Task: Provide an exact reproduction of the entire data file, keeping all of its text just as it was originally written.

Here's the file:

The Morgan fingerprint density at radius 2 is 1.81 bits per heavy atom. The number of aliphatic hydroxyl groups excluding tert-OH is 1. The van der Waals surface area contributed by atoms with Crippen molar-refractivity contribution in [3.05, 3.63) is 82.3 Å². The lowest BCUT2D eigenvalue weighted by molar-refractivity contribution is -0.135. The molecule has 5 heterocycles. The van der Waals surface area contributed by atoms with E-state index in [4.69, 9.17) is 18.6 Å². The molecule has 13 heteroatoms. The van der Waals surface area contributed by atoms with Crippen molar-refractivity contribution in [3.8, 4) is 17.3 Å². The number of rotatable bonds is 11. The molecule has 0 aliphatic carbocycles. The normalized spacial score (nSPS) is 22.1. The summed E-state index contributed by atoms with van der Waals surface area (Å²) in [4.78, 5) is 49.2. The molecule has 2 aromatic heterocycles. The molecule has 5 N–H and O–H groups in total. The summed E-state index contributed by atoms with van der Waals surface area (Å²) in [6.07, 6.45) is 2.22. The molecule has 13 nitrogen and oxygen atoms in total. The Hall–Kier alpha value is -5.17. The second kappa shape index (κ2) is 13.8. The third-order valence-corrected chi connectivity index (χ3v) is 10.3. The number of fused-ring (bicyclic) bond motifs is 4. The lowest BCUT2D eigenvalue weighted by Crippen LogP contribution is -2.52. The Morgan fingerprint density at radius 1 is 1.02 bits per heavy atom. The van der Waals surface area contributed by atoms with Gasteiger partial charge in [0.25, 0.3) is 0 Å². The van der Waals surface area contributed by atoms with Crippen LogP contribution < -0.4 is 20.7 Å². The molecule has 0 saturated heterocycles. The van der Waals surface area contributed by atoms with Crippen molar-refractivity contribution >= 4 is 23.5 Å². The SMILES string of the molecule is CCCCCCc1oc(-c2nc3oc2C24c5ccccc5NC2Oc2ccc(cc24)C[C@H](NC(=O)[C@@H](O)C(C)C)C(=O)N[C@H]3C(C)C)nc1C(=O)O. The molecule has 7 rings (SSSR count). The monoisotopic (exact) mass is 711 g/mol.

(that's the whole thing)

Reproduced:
The Morgan fingerprint density at radius 2 is 1.81 bits per heavy atom. The number of aliphatic hydroxyl groups excluding tert-OH is 1. The van der Waals surface area contributed by atoms with Crippen molar-refractivity contribution in [3.05, 3.63) is 82.3 Å². The lowest BCUT2D eigenvalue weighted by molar-refractivity contribution is -0.135. The molecule has 5 heterocycles. The van der Waals surface area contributed by atoms with E-state index in [4.69, 9.17) is 18.6 Å². The molecule has 13 heteroatoms. The van der Waals surface area contributed by atoms with Crippen molar-refractivity contribution in [3.8, 4) is 17.3 Å². The number of rotatable bonds is 11. The molecule has 0 aliphatic carbocycles. The normalized spacial score (nSPS) is 22.1. The summed E-state index contributed by atoms with van der Waals surface area (Å²) in [4.78, 5) is 49.2. The molecule has 2 aromatic heterocycles. The molecule has 5 N–H and O–H groups in total. The summed E-state index contributed by atoms with van der Waals surface area (Å²) in [6.07, 6.45) is 2.22. The molecule has 13 nitrogen and oxygen atoms in total. The Hall–Kier alpha value is -5.17. The second kappa shape index (κ2) is 13.8. The third-order valence-corrected chi connectivity index (χ3v) is 10.3. The number of fused-ring (bicyclic) bond motifs is 4. The lowest BCUT2D eigenvalue weighted by Crippen LogP contribution is -2.52. The Morgan fingerprint density at radius 1 is 1.02 bits per heavy atom. The van der Waals surface area contributed by atoms with Gasteiger partial charge in [0.25, 0.3) is 0 Å². The van der Waals surface area contributed by atoms with Crippen LogP contribution < -0.4 is 20.7 Å². The molecule has 0 saturated heterocycles. The van der Waals surface area contributed by atoms with Crippen molar-refractivity contribution >= 4 is 23.5 Å². The SMILES string of the molecule is CCCCCCc1oc(-c2nc3oc2C24c5ccccc5NC2Oc2ccc(cc24)C[C@H](NC(=O)[C@@H](O)C(C)C)C(=O)N[C@H]3C(C)C)nc1C(=O)O. The molecule has 7 rings (SSSR count). The monoisotopic (exact) mass is 711 g/mol.